We're working with Chi Square - Independence Test, therefore we need to check the following assumptions:

1. The data is counted.

2. The counts must be randomly selected from the population.

3. Each count must be 5 or greater.

Concerning #1, we're dealing with counts here, so this assumption is met!

Backwards hat | No hat | Bucket hat | Total | |

Received bid | 21 | 10 | 8 | 39 |

Did not receive bid | 13 | 26 | 7 | 46 |

Total | 34 | 36 | 15 | 85 |

Concerning #2, our counts were randomly taken from the population.

**Question**: Crammer Nation University just completed their Greek Life rush. Sigma Apple Pi is curious whether the hat that a recruit wore during recruitment had an impact on their bid across all fraternities. They conduct a random sample of 85 recruits. Utilizing an alpha level of 0.05, compute a hypothesis test and determine whether these two variables are independent of one another.

Backwards hat | No hat | Bucket hat | Total | |

Received bid | 21 | 10 | 8 | 39 |

Did not receive bid | 13 | 26 | 7 | 46 |

Total | 34 | 36 | 15 | 85 |

Concerning #3, all of our counts are greater than 5.

Backwards hat | No hat | Bucket hat | Total | |

Received bid | 21 | 10 | 8 | 39 |

Did not receive bid | 13 | 26 | 7 | 46 |

Total | 34 | 36 | 15 | 85 |

Therefore, all of our assumptions are passed! Now we can move onto calculating our test statistic!

### The Chi Square test statistic formula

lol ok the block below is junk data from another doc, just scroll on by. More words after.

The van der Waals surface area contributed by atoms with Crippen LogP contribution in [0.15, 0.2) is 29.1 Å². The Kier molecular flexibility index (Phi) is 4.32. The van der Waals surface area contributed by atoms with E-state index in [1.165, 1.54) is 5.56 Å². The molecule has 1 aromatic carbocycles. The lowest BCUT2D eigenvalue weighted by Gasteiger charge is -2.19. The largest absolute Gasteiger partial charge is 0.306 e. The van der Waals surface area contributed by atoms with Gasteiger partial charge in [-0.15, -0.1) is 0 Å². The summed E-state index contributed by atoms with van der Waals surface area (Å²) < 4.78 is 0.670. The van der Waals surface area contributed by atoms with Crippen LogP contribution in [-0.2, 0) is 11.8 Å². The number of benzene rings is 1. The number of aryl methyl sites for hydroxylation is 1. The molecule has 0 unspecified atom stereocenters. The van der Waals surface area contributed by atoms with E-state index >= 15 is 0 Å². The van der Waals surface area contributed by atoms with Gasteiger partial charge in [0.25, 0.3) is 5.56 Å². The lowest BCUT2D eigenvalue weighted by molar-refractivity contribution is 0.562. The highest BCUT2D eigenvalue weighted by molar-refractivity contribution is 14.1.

Like we did in Chi Square - Goodness of Fit (Hypothesis test), we'll utilize the following formula when calculating the **X ^{2}** test statistic for our sample:

Just to be clear here, the "**X ^{2}**" represents the test statistic (also referred to as the "Chi Square test statistic")...

...and this "Σ" symbol...

...means that we're going to run this equation...

...on each cell in our table.

Backwards hat | No hat | Bucket hat | Total | |

Received bid | 21 | 10 | 8 | 39 |

Did not receive bid | 13 | 26 | 7 | 46 |

Total | 34 | 36 | 15 | 85 |

Let's go ahead and refactor this table setup so that it's easier to see our expected values for each cell, which will then enable us to calculate our "(obs - exp)^{2} / exp" value for each cell.

Description | Observed | Expected | (obs - exp)^{2} / exp |

Received bid, wore backwards hat | 21 | ||

Received bid, wore no hat | 10 | ||

Received bid, wore bucket hat | 8 | ||

Denied bid, wore backwards hat | 13 | ||

Denied bid, wore no hat | 26 | ||

Denied bid, wore bucket hat | 7 |

### Calculating the expected values

To compute the expected value for each cell, we have to go back to the original table...

Backwards hat | No hat | Bucket hat | Total | |

Received bid | 21 | 10 | 8 | 39 |

Did not receive bid | 13 | 26 | 7 | 46 |

Total | 34 | 36 | 15 | 85 |

...and compute the following equation for each cell:

Expected value = (**row total **x **column total**) / **table total**

So, in the case of those who received a bid and wore a backwards hat...

Backwards hat | No hat | Bucket hat | Total | |

Received bid | 21 | 10 | 8 | 39 |

Did not receive bid | 13 | 26 | 7 | 46 |

Total | 34 | 36 | 15 | 85 |

...their **row total** was 39...

Expected value = (39 x **column total**) / **table total**